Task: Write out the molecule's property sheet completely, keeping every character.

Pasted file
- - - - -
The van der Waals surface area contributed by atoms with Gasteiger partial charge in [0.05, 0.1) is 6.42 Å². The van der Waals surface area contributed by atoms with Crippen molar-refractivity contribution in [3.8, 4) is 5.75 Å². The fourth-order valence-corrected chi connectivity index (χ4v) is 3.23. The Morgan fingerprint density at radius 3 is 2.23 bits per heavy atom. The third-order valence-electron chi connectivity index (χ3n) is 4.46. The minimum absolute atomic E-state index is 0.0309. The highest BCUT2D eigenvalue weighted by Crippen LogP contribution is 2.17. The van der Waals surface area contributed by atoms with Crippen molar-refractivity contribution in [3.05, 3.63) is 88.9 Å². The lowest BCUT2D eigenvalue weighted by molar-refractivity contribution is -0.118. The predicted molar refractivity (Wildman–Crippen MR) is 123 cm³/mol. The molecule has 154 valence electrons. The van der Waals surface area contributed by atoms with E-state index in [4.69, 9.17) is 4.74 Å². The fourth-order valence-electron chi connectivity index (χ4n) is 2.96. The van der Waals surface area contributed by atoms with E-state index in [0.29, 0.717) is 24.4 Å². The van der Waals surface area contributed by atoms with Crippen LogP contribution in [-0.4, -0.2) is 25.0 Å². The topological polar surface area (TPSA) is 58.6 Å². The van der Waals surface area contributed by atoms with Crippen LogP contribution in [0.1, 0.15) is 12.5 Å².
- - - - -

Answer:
The van der Waals surface area contributed by atoms with Gasteiger partial charge in [0.05, 0.1) is 6.42 Å². The van der Waals surface area contributed by atoms with Crippen molar-refractivity contribution in [3.8, 4) is 5.75 Å². The fourth-order valence-corrected chi connectivity index (χ4v) is 3.23. The Morgan fingerprint density at radius 3 is 2.23 bits per heavy atom. The third-order valence-electron chi connectivity index (χ3n) is 4.46. The minimum absolute atomic E-state index is 0.0309. The highest BCUT2D eigenvalue weighted by Crippen LogP contribution is 2.17. The van der Waals surface area contributed by atoms with Crippen molar-refractivity contribution in [3.05, 3.63) is 88.9 Å². The lowest BCUT2D eigenvalue weighted by molar-refractivity contribution is -0.118. The predicted molar refractivity (Wildman–Crippen MR) is 123 cm³/mol. The molecule has 154 valence electrons. The van der Waals surface area contributed by atoms with E-state index in [4.69, 9.17) is 4.74 Å². The fourth-order valence-electron chi connectivity index (χ4n) is 2.96. The van der Waals surface area contributed by atoms with E-state index in [0.29, 0.717) is 24.4 Å². The van der Waals surface area contributed by atoms with Crippen LogP contribution in [-0.4, -0.2) is 25.0 Å². The topological polar surface area (TPSA) is 58.6 Å². The van der Waals surface area contributed by atoms with Crippen LogP contribution in [0.1, 0.15) is 12.5 Å².